In his latest attempt to undermine President Trump over his decision to cut funding to the WHO, Bill Gates has decided to dedicate the Bill & Melinda Gates Foundation - the world's wealthiest charity - solely to battling the novel coronavirus. In an exclusive interview with the FT, Gates said the decision will cause the charity's other efforts to suffer.
Though it's never explicitly stated in the story, it's clear on whose shoulders the blame should fall, though we feel it's unnecessary to spell it out.
But before angry leftists start quote-tweeting the headline with some variation of "look what you've done, Mr. President!", we'd like to remind them that the Gates Foundation's reputation isn't nearly as polished as it might appear at first brush.
Even in the mainstream press and academia, many experts are skeptical about whether the foundation's efforts in the global health sphere are truly a net benefit. In many cases, the strategies embraced by the foundation have been widely criticized in academic journals, as Vox News explains.
"...[I]t's surprising to wade into academic journals and find that many political scientists and development scholars are actually quite skeptical about the Gates Foundation's outsize impact on global health. In numerous papers over the past decade, researchers have raised concerns about the foundation's lack of transparency, its veto power over other global health institutions, and its spending priorities. Some experts worry that the Gateses’ health philanthropy has become too big to scrutinize.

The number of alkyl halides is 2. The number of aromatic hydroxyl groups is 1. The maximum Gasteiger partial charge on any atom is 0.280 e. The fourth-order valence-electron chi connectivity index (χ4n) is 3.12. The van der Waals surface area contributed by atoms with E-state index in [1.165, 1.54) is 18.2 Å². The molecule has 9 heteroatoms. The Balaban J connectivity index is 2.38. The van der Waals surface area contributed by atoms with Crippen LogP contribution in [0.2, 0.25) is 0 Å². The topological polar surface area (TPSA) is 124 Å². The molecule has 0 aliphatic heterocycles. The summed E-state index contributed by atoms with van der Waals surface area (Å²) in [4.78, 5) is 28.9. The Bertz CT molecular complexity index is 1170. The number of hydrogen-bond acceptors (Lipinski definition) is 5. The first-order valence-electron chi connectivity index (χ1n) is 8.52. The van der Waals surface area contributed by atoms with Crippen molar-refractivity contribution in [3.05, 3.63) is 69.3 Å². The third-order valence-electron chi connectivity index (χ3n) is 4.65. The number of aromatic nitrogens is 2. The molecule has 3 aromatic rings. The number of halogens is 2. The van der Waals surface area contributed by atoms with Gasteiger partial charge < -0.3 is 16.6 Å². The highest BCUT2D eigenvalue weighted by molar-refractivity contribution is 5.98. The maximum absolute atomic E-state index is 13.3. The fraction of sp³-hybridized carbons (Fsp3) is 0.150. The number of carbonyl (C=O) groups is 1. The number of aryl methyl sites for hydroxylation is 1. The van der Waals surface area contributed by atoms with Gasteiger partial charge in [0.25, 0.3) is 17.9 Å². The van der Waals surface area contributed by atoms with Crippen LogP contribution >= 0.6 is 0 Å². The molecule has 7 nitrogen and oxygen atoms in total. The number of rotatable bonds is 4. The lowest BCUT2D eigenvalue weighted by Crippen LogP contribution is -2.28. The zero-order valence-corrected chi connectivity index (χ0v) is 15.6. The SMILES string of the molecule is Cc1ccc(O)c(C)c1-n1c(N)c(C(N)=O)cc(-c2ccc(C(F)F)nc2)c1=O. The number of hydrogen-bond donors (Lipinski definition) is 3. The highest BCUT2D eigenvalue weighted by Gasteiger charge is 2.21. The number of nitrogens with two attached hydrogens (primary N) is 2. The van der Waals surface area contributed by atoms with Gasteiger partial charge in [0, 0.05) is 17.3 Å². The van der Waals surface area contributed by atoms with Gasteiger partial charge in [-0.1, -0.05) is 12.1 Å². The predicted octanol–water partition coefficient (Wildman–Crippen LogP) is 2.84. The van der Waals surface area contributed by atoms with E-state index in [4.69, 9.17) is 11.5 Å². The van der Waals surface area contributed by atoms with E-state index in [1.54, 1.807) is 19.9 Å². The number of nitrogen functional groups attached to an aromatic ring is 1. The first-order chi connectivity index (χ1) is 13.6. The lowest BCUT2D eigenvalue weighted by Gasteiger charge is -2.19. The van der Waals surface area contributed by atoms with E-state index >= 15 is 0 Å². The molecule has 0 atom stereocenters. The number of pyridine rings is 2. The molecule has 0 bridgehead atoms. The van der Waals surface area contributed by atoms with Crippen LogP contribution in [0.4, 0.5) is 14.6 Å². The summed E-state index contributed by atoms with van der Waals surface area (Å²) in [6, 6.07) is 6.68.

To be sure, plenty of experts think the Gates Foundation does important work in fighting neglected diseases and boosting vaccinate rates in children. The foundation has taken private funding for global health to an unprecedented level, giving away more than $30 billion with an emphasis on data-driven decision-making. Bill and Melinda have also been applauded for encouraging others in their position to do the same.
But precisely because the private organization is so large and influential, some researchers say, critical analysis is so much more important.
Sure, the foundation spends more on global health initiatives than most countries...
...but since it's a private organization, the Gates Foundation is only accountable to three people: Bill, Melinda, and Warren Buffett, the organization's three trustees.
Ironically, one locus of criticism for the foundation is the Lancet, the UK-based medical journal that has been launched into the spotlight thanks to its early and critical publications about the virus from scientists within China. The FT interviewed the Lancet's longtime editor this weekend for its "Lunch with the FT" segment, which explains the editor's history of unabashed progressivism in the world of health policy that has at times verged into the realm of the conspiratorial (prior to the coronavirus, the Lancet was widely known as the publication responsible for super-charging the anti-vaxxer movement).
As the Vox Explainer - which was published back in the summer of 2015 - notes, the world of public health policy has long been in need of reform.
To be sure, existing global health organizations are hardly perfect. The WHO, in particular, is broken and in need of reform. But without accountability and transparency, there will always be questions of whether private foundations like Gates, however well-intentioned they may be, are a superior alternative. "For all the flaws that exist within the WHO, there is still some measure of transparency that can exist," Youde said. "And that simply isn’t present for what Gates does."
And there it is.
Vox continues with a lengthy examination of the criticisms of the Gates Foundation's efforts. Readers can check that out - and, we'd urge, do more research of their own - to try and decide for themselves whether the WHO and the Gates Foundation hurt more than they help, or help more than they hurt.
But don't just assume that since it's "The Gates Foundation", it must be a force for good.